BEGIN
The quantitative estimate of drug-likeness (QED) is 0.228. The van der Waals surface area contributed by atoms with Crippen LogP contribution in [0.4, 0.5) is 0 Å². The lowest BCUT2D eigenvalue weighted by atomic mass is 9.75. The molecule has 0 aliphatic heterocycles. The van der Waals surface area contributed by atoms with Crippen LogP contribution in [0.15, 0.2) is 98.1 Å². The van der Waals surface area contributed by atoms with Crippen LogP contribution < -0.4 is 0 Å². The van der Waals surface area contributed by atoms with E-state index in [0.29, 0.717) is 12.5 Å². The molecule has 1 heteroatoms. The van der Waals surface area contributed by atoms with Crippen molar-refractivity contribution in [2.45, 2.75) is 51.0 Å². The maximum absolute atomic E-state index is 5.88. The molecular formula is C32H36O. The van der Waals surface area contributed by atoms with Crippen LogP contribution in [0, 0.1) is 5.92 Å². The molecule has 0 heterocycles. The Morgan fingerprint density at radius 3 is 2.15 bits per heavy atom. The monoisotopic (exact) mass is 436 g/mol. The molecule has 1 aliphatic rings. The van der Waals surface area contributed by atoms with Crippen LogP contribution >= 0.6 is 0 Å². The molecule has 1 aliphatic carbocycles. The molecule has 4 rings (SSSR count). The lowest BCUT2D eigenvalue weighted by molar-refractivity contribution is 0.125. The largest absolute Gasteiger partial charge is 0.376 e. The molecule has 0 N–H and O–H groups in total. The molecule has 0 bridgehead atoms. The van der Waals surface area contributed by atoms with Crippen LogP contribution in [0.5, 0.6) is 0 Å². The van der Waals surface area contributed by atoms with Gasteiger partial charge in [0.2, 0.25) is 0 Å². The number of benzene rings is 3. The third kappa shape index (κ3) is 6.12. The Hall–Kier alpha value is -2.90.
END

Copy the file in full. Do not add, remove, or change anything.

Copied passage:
The quantitative estimate of drug-likeness (QED) is 0.228. The van der Waals surface area contributed by atoms with Crippen LogP contribution in [0.4, 0.5) is 0 Å². The lowest BCUT2D eigenvalue weighted by atomic mass is 9.75. The molecule has 0 aliphatic heterocycles. The van der Waals surface area contributed by atoms with Crippen LogP contribution in [0.15, 0.2) is 98.1 Å². The van der Waals surface area contributed by atoms with Crippen LogP contribution < -0.4 is 0 Å². The van der Waals surface area contributed by atoms with E-state index in [0.29, 0.717) is 12.5 Å². The molecule has 1 heteroatoms. The van der Waals surface area contributed by atoms with Crippen molar-refractivity contribution in [2.45, 2.75) is 51.0 Å². The maximum absolute atomic E-state index is 5.88. The molecular formula is C32H36O. The van der Waals surface area contributed by atoms with Crippen LogP contribution in [0, 0.1) is 5.92 Å². The molecule has 0 heterocycles. The Morgan fingerprint density at radius 3 is 2.15 bits per heavy atom. The monoisotopic (exact) mass is 436 g/mol. The molecule has 1 aliphatic rings. The van der Waals surface area contributed by atoms with Crippen LogP contribution >= 0.6 is 0 Å². The molecule has 1 aliphatic carbocycles. The molecule has 4 rings (SSSR count). The lowest BCUT2D eigenvalue weighted by molar-refractivity contribution is 0.125. The largest absolute Gasteiger partial charge is 0.376 e. The molecule has 0 N–H and O–H groups in total. The molecule has 0 bridgehead atoms. The van der Waals surface area contributed by atoms with Crippen LogP contribution in [0.5, 0.6) is 0 Å². The van der Waals surface area contributed by atoms with Gasteiger partial charge in [0.2, 0.25) is 0 Å². The number of benzene rings is 3. The third kappa shape index (κ3) is 6.12. The Hall–Kier alpha value is -2.90.